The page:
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Meta-Analysis
. 2018 May 3;7(10):e007931.
doi: 10.1161/JAHA.117.007931.

Ceramide Remodeling and Risk of Cardiovascular Events and Mortality

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Free PMC article
Meta-Analysis

Ceramide Remodeling and Risk of Cardiovascular Events and Mortality

Linda R Peterson et al. J Am Heart Assoc. .
Free PMC article

Abstract

Background: Recent studies suggest that circulating concentrations of specific ceramide species may be associated with coronary risk and mortality. We sought to determine the relations between the most abundant plasma ceramide species of differing acyl chain lengths and the risk of coronary heart disease (CHD) and mortality in community-based samples.

Methods and results: We developed a liquid chromatography/mass spectrometry assay to quantify plasma C24:0, C22:0, and C16:0 ceramides and ratios of these very-long-chain/long-chain ceramides in 2642 FHS (Framingham Heart Study) participants and in 3134 SHIP (Study of Health in Pomerania) participants. Over a mean follow-up of 6 years in FHS, there were 88 CHD and 90 heart failure (HF) events and 239 deaths. Over a median follow-up time in SHIP of 5.75 years for CHD and HF and 8.24 years for mortality, there were 209 CHD and 146 HF events and 377 deaths. In meta-analysis of the 2 cohorts and adjusting for standard CHD risk factors, C24:0/C16:0 ceramide ratios were inversely associated with incident CHD (hazard ratio per average SD increment, 0.79; 95% confidence interval, 0.71-0.89; P<0.0001) and inversely associated with incident HF (hazard ratio, 0.78; 95% confidence interval, 0.61-1.00; P=0.046). Moreover, the C24:0/C16:0 and C22:0/C16:0 ceramide ratios were inversely associated with all-cause mortality (C24:0/C16:0: hazard ratio, 0.60; 95% confidence interval, 0.56-0.65; P<0.0001; C22:0/C16:0: hazard ratio, 0.65; 95% confidence interval, 0.60-0.70; P<0.0001).

Conclusions: The ratio of C24:0/C16:0 ceramides in blood may be a valuable new biomarker of CHD risk, HF risk, and all-cause mortality in the community.

Keywords: cardiovascular disease risk factors; ceramides; mortality.

Figures

Figure 1
Figure 1
Distributions of plasma ceramide ratios in FHS (Framingham Heart Study) and SHIP (Study of Health in Pomerania). Plots display distribution of values for C24:0/C16:0 (A and C) and C22:0/C16:0 (B and D) ceramide ratios in female and male FHS participants at examination 8 (A and B) and in SHIP participants at SHIP‐1 examination (C and D).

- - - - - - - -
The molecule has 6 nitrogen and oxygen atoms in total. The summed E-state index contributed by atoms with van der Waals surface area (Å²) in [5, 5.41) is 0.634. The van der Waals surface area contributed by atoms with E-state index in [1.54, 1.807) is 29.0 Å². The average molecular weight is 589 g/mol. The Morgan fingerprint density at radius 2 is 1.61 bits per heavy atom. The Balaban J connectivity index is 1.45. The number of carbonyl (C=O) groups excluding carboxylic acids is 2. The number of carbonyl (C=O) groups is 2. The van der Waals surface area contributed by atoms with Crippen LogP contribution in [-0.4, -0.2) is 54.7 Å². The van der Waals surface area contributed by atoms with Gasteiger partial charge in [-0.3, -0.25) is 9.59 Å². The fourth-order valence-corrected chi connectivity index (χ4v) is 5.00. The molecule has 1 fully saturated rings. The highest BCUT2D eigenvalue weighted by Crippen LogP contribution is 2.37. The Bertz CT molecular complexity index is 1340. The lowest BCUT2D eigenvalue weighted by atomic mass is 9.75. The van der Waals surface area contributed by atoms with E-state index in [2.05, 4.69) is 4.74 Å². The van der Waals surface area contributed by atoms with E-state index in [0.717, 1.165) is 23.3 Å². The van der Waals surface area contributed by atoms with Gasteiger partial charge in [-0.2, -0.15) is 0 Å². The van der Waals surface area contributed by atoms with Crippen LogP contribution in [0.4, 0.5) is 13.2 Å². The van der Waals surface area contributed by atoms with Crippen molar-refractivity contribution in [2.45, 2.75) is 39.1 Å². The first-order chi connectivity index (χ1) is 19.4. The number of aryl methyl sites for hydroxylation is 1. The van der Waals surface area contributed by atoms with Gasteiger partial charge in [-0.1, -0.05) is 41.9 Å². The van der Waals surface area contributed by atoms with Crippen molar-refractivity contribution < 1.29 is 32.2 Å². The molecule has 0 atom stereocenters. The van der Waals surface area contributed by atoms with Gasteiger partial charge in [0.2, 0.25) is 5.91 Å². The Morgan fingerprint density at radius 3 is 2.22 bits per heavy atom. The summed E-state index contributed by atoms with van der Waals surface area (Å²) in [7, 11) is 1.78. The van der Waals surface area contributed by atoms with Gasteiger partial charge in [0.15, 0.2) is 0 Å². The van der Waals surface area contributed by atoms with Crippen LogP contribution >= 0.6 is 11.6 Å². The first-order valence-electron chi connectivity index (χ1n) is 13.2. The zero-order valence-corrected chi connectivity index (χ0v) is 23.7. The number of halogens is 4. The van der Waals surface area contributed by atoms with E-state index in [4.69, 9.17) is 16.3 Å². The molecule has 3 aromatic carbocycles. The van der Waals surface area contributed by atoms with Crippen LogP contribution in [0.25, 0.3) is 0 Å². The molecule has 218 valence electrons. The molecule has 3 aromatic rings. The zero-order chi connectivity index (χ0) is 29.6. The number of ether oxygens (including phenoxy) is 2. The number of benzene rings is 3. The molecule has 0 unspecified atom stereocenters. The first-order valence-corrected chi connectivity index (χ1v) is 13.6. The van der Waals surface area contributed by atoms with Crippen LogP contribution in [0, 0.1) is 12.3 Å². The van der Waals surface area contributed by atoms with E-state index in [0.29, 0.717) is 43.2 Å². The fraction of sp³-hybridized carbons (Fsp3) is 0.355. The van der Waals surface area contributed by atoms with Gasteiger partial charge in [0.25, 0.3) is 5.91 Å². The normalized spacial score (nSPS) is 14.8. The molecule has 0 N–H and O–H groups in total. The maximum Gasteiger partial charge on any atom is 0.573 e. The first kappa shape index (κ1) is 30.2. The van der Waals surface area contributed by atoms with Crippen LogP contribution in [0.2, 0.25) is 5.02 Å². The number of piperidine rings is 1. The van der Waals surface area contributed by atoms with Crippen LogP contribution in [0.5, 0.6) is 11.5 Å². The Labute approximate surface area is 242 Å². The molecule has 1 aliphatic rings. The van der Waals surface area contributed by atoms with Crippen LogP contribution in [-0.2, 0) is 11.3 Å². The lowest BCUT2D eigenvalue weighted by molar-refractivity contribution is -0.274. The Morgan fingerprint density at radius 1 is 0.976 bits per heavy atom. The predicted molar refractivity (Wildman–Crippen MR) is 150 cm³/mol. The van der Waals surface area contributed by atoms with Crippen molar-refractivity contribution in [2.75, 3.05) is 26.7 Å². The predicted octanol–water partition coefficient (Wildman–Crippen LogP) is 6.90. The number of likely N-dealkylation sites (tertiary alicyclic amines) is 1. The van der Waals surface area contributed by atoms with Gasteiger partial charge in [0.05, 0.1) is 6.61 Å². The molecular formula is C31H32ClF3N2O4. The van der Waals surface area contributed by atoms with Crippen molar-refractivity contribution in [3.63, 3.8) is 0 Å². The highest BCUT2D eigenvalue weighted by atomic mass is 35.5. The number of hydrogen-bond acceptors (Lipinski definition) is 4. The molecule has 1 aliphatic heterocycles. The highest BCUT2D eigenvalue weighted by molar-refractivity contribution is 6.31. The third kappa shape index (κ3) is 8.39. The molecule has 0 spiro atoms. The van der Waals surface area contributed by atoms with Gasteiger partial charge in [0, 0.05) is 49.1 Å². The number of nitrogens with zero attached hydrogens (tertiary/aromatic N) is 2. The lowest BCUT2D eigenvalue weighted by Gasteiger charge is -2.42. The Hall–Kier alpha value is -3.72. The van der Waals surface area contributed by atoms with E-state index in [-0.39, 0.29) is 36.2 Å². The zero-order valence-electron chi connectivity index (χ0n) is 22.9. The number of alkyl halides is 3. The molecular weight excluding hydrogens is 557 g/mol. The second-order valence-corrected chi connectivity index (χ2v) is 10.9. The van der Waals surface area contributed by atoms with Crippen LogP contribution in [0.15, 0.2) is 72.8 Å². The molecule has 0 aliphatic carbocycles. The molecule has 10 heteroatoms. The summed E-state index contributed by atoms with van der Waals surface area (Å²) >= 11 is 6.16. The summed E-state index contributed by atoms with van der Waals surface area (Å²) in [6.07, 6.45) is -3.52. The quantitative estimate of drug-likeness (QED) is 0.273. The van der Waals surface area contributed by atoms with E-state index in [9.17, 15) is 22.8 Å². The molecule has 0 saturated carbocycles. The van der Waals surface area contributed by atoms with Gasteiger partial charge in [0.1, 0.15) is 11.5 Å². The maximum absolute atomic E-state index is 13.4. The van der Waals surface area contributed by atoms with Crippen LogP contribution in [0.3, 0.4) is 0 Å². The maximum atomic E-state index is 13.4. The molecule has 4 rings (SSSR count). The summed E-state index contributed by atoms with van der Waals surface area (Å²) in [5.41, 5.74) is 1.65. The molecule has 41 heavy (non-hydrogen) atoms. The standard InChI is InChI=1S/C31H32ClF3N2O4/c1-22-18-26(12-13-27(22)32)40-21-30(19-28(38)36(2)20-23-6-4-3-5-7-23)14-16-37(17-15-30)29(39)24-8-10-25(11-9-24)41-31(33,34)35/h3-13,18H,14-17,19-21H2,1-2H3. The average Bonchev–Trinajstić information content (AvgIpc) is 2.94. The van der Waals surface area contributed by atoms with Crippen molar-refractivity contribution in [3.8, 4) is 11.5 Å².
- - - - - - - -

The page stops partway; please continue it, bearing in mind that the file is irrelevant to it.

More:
Figure 2
Figure 2
Cumulative incidence of coronary heart disease (CHD), heart failure (HF), and all‐cause mortality in FHS (Framingham Heart Study) by tertiles of plasma C24:0/C16:0 ceramide ratio. Cumulative incidence of CHD (A), HF (B), and all‐cause mortality (C) are reported for tertiles of C24:0/C16:0 ceramide ratio. Tertile 1 includes participants with ceramide levels at the 33rd percentile or lower (2.8–12.3 μg/mL); tertile 2 includes participants with ceramide levels between >33rd and <66th percentile (12.3–15.1 μg/mL); tertile 3 includes participants with ceramide levels ≥66th percentile (15.1–29.2 μg/mL).
Figure 3
Figure 3
Risk of coronary heart disease (CHD), heart failure (HF), and all‐cause mortality by C24:0/C16:0 ceramide ratio. Hazard ratios (HRs) for CHD, HF, and all‐cause mortality are reported with 95% confidence intervals (CIs) for a 3‐unit increase in the C24:0/C16:0 ceramide ratio (average of SDs between FHS [Framingham Heart Study] and SHIP [Study of Health in Pomerania]), adjusting for all other variables in the model. Data are shown from analysis of subjects in FHS, SHIP, and the combined meta‐analysis (META). I2=0 for CHD and for all‐cause mortality; I2=0.81 for HF.
Figure 4
Figure 4
Risk of cardiovascular disease (CVD) mortality and non‐CVD mortality by ceramide ratios. Hazard ratios (HRs) for CVD mortality and non‐CVD mortality are reported with 95% confidence intervals (CIs) for a 3‐unit increase in C24:0/C16:0 ceramide ratio and for a 0.7‐unit increase in C22:0/C16:0 ceramide ratio (for each ratio, average of SDs between FHS [Framingham Heart Study] and SHIP [Study of Health in Pomerania]), adjusting for all other variables in the model. Data are shown from analysis of subjects in FHS, SHIP, and the combined meta‐analysis (META). I2=0 for CVD mortality and for non‐CVD mortality.

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